Windows Storage Spaces - Remove physical disk from storage pool with PowerShell

I have an Intel NUC with 8 GB as media center and Hyper-V host for a test domain controller. I attached 2 physical external disks (1x 2,5” USB 3, 1x 3,5” USB 2) and created a storage pool. A couple of weeks later, I bought a new 2,5” USB 3 disk with 1 TB to replace the older USB 2.0 disk. That disk is a lot quieter than the older one. First, attach the new disk and make sure it’s added to your storage pool. You can’t remove the physical disk from the console when it’s in use. The only option is to rename a disk:/images/2015/01/remove-physicaldisk-1.png

Remove physical disk from the storage pool with PowerShell

Open PowerShell (as Administrator) and paste the following code:


/images/2015/01/remove-physicaldisk-2.png?w=660 As you can see, my drives are in a healthy state and operational. We need the FriendlyName of the device. You can use -AutoSize after ft or just use FriendlyName:

Get-PhysicalDisk | ft FriendlyName

/images/2015/01/remove-physicaldisk-3.png Copy the FriendlyName of the Physical Drive you want to remove from the storage pool and use the following code:

Set-PhysicalDisk -FriendlyName “” -Usage Retired

/images/2015/01/remove-physicaldisk-4.png?w=660 We have to repair the Virtual Disks on the drives, because some Virtual Disks are maybe located on the retired drive. Firstly, make sure you know the name of the Virtual Disk:


/images/2015/01/remove-physicaldisk-5.png?w=660 If your Virtual Disk names are too long for the output, you can use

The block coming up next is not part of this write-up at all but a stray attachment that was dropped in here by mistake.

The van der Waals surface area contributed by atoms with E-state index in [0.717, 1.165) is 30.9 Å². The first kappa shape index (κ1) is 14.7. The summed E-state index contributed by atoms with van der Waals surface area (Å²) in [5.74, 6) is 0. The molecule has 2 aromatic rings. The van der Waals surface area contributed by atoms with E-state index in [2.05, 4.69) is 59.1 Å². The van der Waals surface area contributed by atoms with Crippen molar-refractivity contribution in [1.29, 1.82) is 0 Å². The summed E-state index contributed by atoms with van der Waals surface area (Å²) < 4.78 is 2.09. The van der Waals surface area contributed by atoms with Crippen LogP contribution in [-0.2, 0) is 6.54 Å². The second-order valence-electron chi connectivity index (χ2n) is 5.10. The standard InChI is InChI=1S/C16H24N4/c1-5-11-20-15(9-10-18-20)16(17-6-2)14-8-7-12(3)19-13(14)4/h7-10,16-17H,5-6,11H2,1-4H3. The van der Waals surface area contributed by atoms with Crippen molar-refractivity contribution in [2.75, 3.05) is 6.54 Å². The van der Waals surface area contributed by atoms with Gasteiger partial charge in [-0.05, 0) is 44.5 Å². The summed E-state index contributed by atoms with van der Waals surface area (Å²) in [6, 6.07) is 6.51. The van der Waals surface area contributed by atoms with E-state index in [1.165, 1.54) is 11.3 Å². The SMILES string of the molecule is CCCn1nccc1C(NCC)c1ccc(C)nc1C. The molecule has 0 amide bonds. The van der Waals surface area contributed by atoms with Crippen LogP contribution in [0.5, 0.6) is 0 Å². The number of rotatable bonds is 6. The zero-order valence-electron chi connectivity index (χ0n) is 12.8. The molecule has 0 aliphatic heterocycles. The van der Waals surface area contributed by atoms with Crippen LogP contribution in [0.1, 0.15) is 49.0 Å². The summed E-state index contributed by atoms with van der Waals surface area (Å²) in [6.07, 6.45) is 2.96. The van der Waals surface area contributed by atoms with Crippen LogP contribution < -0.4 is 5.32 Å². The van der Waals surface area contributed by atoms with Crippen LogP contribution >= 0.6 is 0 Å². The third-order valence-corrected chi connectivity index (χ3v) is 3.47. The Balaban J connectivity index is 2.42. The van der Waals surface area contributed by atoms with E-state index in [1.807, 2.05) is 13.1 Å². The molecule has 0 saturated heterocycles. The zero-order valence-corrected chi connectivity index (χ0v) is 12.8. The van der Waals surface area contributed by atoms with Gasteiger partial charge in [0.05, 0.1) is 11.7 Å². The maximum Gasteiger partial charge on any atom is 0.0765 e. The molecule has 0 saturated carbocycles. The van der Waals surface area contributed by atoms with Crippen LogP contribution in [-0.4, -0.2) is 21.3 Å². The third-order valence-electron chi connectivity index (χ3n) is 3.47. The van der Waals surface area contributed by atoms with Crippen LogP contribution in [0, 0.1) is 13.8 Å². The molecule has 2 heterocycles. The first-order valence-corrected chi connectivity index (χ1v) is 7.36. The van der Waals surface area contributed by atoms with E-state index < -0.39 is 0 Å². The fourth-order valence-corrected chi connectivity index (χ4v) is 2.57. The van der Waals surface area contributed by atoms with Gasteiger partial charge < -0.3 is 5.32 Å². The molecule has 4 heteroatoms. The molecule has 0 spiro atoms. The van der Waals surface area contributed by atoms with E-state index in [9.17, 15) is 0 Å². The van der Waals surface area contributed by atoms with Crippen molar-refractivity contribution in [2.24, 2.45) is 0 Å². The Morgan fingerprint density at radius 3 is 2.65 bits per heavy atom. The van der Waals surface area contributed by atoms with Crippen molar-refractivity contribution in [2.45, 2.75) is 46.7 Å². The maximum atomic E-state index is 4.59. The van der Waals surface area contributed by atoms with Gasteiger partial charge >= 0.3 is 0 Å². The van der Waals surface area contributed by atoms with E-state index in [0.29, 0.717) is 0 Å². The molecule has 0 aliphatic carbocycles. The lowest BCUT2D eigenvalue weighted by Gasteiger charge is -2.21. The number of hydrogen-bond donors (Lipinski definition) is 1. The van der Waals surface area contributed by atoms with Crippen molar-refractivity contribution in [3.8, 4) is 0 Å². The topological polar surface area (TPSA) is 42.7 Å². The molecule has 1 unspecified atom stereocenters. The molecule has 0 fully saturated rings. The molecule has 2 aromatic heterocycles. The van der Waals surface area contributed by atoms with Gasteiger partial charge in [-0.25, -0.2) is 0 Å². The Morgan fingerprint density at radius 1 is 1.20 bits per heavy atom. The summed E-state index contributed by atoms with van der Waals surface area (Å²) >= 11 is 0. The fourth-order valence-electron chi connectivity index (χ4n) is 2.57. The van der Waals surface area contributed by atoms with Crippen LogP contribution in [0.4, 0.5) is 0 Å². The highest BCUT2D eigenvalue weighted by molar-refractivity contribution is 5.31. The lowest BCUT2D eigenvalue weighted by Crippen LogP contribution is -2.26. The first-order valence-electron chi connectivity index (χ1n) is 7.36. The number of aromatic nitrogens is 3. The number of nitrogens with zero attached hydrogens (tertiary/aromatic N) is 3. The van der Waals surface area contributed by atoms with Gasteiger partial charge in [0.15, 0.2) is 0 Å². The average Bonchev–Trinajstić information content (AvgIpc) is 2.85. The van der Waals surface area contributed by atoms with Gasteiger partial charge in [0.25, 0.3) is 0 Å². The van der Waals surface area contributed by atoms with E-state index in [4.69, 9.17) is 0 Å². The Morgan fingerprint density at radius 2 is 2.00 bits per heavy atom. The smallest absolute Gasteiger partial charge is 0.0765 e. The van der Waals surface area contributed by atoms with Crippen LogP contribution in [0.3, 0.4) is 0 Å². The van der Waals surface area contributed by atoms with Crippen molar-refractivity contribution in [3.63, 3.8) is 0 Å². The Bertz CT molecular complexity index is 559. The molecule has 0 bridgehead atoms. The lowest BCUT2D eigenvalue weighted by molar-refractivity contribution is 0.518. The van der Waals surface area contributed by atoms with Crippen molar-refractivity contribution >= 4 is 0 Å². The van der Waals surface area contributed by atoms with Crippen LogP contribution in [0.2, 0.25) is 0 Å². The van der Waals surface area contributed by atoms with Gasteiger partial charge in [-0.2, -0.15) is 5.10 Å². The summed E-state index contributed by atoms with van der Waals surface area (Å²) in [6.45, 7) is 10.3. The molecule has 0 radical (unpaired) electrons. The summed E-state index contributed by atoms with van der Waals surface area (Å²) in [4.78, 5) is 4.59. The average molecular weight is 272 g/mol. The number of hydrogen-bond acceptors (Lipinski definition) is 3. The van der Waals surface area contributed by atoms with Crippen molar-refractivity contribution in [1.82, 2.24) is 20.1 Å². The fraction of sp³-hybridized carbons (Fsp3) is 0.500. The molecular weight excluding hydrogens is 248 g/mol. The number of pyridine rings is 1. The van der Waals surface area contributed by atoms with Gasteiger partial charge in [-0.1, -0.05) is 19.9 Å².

Get-VirtualDisk | ft -AutoSize

Copy the FriendlyName of the first Virtual Disk and type:

Repair-VirtualDisk -FriendlyName “YourVirtualDisk”

Do this for every Virtual Disk in the storage pool. Some repairs are quick, because the Virtual Disk was not located on the drive or was very small. Open a new PowerShell window to monitor the repairs with


/images/2015/01/remove-physicaldisk-6.png?w=660 Last but not least: remove the PhysicalDisk if all repairs are successfully done. Make sure that your drive is in the output of the following command:

Get-PhysicalDisk | Where-Object { $_.Usage -eq ‘Retired’}

/images/2015/01/remove-physicaldisk-7.png?w=660 Assign the disk to a variable:

$DiskToRemove = Get-PhysicalDisk | Where-Object { $_.Usage -eq ‘Retired’}

Find the name of the storage pool:


/images/2015/01/remove-physicaldisk-8.png Delete the physical disk from the storage pool:

Remove-PhysicalDisk -PhysicalDisks $DiskToRemove -StoragePoolFriendlyName “Storage pool”

This should work! Your drive should now be deleted.


Remove-PhysicalDisk: One of the physical disks specified could not be removed because it is still in use.

/images/2015/01/remove-physicaldisk-12.png?w=660 If the Remove-PhysicalDisk command doesn’t work, try to remove the disk when the device is turned off, so you can see which virtual disk is using the physical drive. Turn the device off and attach the drive. I had a simple storage space on the old hard disk. I had to delete that storage space manually before the command above worked.